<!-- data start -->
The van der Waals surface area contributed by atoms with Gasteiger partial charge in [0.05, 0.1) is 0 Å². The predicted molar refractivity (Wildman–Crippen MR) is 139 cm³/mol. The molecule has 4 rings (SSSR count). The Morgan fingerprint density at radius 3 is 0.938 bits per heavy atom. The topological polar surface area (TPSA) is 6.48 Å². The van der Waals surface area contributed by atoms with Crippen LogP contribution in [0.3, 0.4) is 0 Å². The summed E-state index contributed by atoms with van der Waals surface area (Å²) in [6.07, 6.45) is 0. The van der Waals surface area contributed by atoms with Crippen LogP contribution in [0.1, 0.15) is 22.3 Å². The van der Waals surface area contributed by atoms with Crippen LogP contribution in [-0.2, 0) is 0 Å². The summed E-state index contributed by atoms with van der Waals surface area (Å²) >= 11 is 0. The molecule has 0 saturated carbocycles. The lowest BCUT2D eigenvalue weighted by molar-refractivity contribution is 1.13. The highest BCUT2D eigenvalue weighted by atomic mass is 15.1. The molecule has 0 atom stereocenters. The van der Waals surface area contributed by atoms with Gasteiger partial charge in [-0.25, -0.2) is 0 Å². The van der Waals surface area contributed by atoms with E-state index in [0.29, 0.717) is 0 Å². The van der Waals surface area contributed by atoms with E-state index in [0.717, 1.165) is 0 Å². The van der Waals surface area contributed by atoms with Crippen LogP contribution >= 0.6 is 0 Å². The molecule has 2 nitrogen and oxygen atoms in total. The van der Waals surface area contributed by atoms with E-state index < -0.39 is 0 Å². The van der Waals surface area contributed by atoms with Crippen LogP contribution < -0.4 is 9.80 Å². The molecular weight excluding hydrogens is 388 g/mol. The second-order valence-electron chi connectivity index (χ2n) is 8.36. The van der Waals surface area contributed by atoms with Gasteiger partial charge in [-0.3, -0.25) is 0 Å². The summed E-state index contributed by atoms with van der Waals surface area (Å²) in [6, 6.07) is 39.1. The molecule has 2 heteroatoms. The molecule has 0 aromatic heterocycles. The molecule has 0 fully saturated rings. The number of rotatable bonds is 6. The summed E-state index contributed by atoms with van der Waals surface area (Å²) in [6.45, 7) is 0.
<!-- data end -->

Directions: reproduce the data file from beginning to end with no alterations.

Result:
The van der Waals surface area contributed by atoms with Gasteiger partial charge in [0.05, 0.1) is 0 Å². The predicted molar refractivity (Wildman–Crippen MR) is 139 cm³/mol. The molecule has 4 rings (SSSR count). The Morgan fingerprint density at radius 3 is 0.938 bits per heavy atom. The topological polar surface area (TPSA) is 6.48 Å². The van der Waals surface area contributed by atoms with Crippen LogP contribution in [0.3, 0.4) is 0 Å². The summed E-state index contributed by atoms with van der Waals surface area (Å²) in [6.07, 6.45) is 0. The van der Waals surface area contributed by atoms with Crippen LogP contribution in [0.1, 0.15) is 22.3 Å². The van der Waals surface area contributed by atoms with Crippen LogP contribution in [-0.2, 0) is 0 Å². The summed E-state index contributed by atoms with van der Waals surface area (Å²) >= 11 is 0. The molecule has 0 saturated carbocycles. The lowest BCUT2D eigenvalue weighted by molar-refractivity contribution is 1.13. The highest BCUT2D eigenvalue weighted by atomic mass is 15.1. The molecule has 0 atom stereocenters. The van der Waals surface area contributed by atoms with Gasteiger partial charge in [-0.25, -0.2) is 0 Å². The van der Waals surface area contributed by atoms with E-state index in [0.29, 0.717) is 0 Å². The van der Waals surface area contributed by atoms with E-state index in [0.717, 1.165) is 0 Å². The van der Waals surface area contributed by atoms with Crippen LogP contribution >= 0.6 is 0 Å². The molecule has 2 nitrogen and oxygen atoms in total. The van der Waals surface area contributed by atoms with E-state index < -0.39 is 0 Å². The van der Waals surface area contributed by atoms with Crippen LogP contribution < -0.4 is 9.80 Å². The molecular weight excluding hydrogens is 388 g/mol. The second-order valence-electron chi connectivity index (χ2n) is 8.36. The van der Waals surface area contributed by atoms with Gasteiger partial charge in [-0.3, -0.25) is 0 Å². The summed E-state index contributed by atoms with van der Waals surface area (Å²) in [6, 6.07) is 39.1. The molecule has 2 heteroatoms. The molecule has 0 aromatic heterocycles. The molecule has 0 fully saturated rings. The number of rotatable bonds is 6. The summed E-state index contributed by atoms with van der Waals surface area (Å²) in [6.45, 7) is 0.